What You Need To Know As North And South Korean Leaders Meet

George Bowden

A smiling Kim Jong-un embraced South Korean president Moon Jae-in upon his arrival in Pyongyang, North Korea, for a third historic summit on Tuesday.

Thousands of North Koreans holding flower bouquets waved national and unification flags and an honour guard quick-marched into tight lines.

Here’s what you need to know as talks get underway.

What’s it all about?

Essentially, the two leaders have stated a desire to make progress in nuclear diplomacy.

Amid the pomp and smiles, Moon will be looking to settle some lofty goals, including resolving a deadlocked nuclear challenge, easing a military standoff and promoting peace on a peninsula many feared was close to war last year.

South Korean President Moon Jae-in, left, and North Korean leader Kim Jong-un ride in a car parade in Pyongyang on Tuesday.

The South Korean leader said ahead of his trip that he will push for “irreversible, permanent peace” and for better dialogue between Pyongyang and Washington during “heart-to-heart” talks with his North Korean counterpart.

Why is this summit different?

Since taking office in May last year, Moon has met Kim twice – at the Koreas’ shared border village of Panmunjom.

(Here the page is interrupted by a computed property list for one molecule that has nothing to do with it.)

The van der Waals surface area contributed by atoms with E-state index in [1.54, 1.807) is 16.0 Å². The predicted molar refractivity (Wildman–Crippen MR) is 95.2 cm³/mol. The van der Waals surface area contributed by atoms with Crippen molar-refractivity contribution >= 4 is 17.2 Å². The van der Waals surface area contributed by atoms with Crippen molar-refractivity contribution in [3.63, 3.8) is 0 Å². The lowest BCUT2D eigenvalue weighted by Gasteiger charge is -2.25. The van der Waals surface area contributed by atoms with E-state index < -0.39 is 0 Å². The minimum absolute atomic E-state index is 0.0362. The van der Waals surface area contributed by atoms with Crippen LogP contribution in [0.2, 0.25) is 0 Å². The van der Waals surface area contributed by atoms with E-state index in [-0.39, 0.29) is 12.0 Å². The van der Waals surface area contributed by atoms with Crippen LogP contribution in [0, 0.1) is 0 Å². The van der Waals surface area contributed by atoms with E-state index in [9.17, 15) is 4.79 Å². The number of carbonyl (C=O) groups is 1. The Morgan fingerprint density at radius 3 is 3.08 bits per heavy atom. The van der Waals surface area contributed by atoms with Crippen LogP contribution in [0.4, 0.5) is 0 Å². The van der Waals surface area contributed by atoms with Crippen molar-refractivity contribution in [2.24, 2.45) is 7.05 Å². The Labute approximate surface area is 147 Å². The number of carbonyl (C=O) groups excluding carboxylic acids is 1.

Moon’s first Pyongyang trip makes him the third South Korean leader to visit North Korea’s capital for an inter-Korean summit since the peninsula was divided into a Soviet-backed North and US-backed South at the end of the Second World War.

The two countries fought a bloody three-year war five years later after a North Korean sneak attack.

The leaders are both pushing a reluctant Washington to sign off on formally ending the war with a peace treaty.

Moon’s two late liberal predecessors, Kim Dae-jung and Roh Moo-hyun, went to Pyongyang in 2000 and 2007, respectively, to meet Kim’s dictator father Kim Jong Il.

Those trips produced a slew of inter-Korean rapprochement...

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